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By Micah J. Malone

As exciting as this is, imagine how exciting the collapse is going to be!

The above quote turned out to be a bit of a prelude. Speaking at the Frieze art fair well before the economic meltdown in 2008, Dave Hickey appeared almost anxious for the inevitable art bubble collapse. I re-listened to his lecture recently because I recalled Mr. Hickey mention how “honesty” and “values” might return to the art world. And how this might be a trend? Really? Indeed, Hickey speaks quite convincingly on what values he thinks might be resurfacing.

The crux of Hickey’s outlook rests on the desire for dealers to return to what he calls primary practice. Which is to say, they do something radical and only show art they like. In the old days of art commerce (which is to say pre 1970), artists would work in the studio, bring their art to a gallery and the dealer would in turn sell it. Critics and art historians would subsequently write about what they were willing to stake their reputations on, just as dealers were pledging their credibility on the art they were selling. Respectable people with different investments in the market, not to mention different opinions about the work, could still create a concensus about the art circulating in any particular region. Museums then acted as representatives of their communities by exhibiting the work these diverse people stood behind. This means whatever the museum exhibits would represent the values of the community and thus epitomize its values, no matter how unattractive that may be.

The deviation from this loose format makes it more difficult to see the art a particular community believes in, or at least has participated with. In Portland, OR, the Jubitz Center for Modern & Contemporary Art is the primary attraction for visitors to the Portland Art Musuem wanting to see Modern works. The exhibitions, however, are rarely from or about Portland. In general, the art has never been exhibited in the region, but has recently been bought and on loan from the Eli Broad trust. While I have no problem with Rachel Whiteread, Kehinde Wiley, Damien Hirst, or Jonathan Lasker, I simply don’t believe their work reflects the values of the city. In short, when a visitor comes to the Portland Art Musuem expecting to see our most distinguished artists, they will have trouble finding them. Instead, they will be greeted with the same work they just saw in NYC or LA. (To be fair, PAM also has the Apex Series, which is dedicated to Northwest art. However, it is not nearly as prominent, nor as publicsized).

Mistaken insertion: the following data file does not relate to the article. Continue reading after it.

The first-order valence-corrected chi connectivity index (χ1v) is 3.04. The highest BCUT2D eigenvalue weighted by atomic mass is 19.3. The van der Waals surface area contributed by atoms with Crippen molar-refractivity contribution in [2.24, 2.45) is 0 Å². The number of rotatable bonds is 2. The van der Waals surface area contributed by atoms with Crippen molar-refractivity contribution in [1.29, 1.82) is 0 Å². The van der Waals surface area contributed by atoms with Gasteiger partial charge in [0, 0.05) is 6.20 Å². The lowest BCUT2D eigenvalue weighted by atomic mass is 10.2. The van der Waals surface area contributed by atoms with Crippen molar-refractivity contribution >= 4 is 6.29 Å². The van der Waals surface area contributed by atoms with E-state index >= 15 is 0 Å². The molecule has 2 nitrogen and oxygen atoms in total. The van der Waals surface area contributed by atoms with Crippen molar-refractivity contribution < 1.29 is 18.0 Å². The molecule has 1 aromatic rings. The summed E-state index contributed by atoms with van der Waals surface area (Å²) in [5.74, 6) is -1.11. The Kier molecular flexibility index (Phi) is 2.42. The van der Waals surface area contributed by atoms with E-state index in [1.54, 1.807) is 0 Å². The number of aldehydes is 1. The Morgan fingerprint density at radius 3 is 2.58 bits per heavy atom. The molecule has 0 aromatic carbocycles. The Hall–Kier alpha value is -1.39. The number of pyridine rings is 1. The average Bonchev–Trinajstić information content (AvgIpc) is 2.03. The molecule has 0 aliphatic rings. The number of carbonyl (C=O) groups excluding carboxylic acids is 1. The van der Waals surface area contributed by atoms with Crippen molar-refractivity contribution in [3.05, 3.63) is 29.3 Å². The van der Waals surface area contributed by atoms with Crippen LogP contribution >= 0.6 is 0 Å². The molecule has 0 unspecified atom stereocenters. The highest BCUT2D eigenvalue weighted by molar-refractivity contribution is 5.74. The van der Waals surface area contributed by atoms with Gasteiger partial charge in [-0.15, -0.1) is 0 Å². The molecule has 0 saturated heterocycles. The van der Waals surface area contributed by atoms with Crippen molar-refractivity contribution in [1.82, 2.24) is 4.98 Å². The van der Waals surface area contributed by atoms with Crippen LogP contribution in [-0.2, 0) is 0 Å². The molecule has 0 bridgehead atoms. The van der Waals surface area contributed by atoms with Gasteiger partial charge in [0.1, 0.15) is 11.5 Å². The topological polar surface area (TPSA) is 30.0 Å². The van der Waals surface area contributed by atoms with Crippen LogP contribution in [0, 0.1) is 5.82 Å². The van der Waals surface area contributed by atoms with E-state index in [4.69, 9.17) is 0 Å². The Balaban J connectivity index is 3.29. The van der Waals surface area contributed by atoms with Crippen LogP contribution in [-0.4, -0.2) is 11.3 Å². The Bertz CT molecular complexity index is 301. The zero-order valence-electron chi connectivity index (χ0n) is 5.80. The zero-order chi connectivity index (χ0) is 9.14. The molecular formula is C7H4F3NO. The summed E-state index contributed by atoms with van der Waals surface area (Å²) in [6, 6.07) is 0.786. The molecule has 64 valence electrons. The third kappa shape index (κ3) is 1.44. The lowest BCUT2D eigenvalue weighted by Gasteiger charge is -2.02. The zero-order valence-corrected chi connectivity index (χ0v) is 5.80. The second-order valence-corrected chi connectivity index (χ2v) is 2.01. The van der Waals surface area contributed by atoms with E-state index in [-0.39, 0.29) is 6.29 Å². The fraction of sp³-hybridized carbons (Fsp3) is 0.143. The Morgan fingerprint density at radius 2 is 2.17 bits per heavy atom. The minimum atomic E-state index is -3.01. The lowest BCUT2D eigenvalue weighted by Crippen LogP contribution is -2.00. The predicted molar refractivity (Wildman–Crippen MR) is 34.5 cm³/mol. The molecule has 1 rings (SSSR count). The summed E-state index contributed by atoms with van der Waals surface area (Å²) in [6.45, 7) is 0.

Private enchantment to public support means museums listen to the people in their community. They pay attention to the opinions of critics, bloggers, art historians, collectors and people whose job it is to discern value. Each of these people represent a separate price point for a work of art. However, real value is only accumulated when each party acts upon their unique interests, and their interests alone. Dealers represent artists they like, critics honestly critique works on display without conflict of interest, and most importantly, artists make the work they want to make, unhindered by who is paying for it. Simply stated, when these independent contractors, all of whom carry distinct agendas and opinions, agree on something, it accumulates real value in the art.

This, of course, runs contrary to the speculative market we have seen in the last several decades. A speculative market that most dealers have tried to accommodate by having a bit of everything. The rosters of most major galleries convey politically correct diversity, yet paradoxically, lack distinction, if only because so many of the other galleries parody the same predicament. One installation artist, one bad boy painter, one Middle Eastern video artist, one conceptual box maker, One German photographer, etc. As Mr. Hickey states, “You’ve got to show one of each.” Perhaps part of this dilemma originates with galleries trying to reflect the diversity of a community, a job better left to museums; or worse, are simply trying to cater to the largest number of collectors they can.

As the economy begins to show signs of life, Jerry Saltz continues to spew about the rebirth of art, New York auction houses stop guaranteed pay outs, collectors begin to feel buyers remorse, Chelsea galleries close while others expand and paychecks to struggling artists begin to feel even further away, perhaps now, we can look at what we actually like, and stand behind it.

About Author

Micah J. Malone has been with Big RED & Shiny since the beginning, and is an executive editor.

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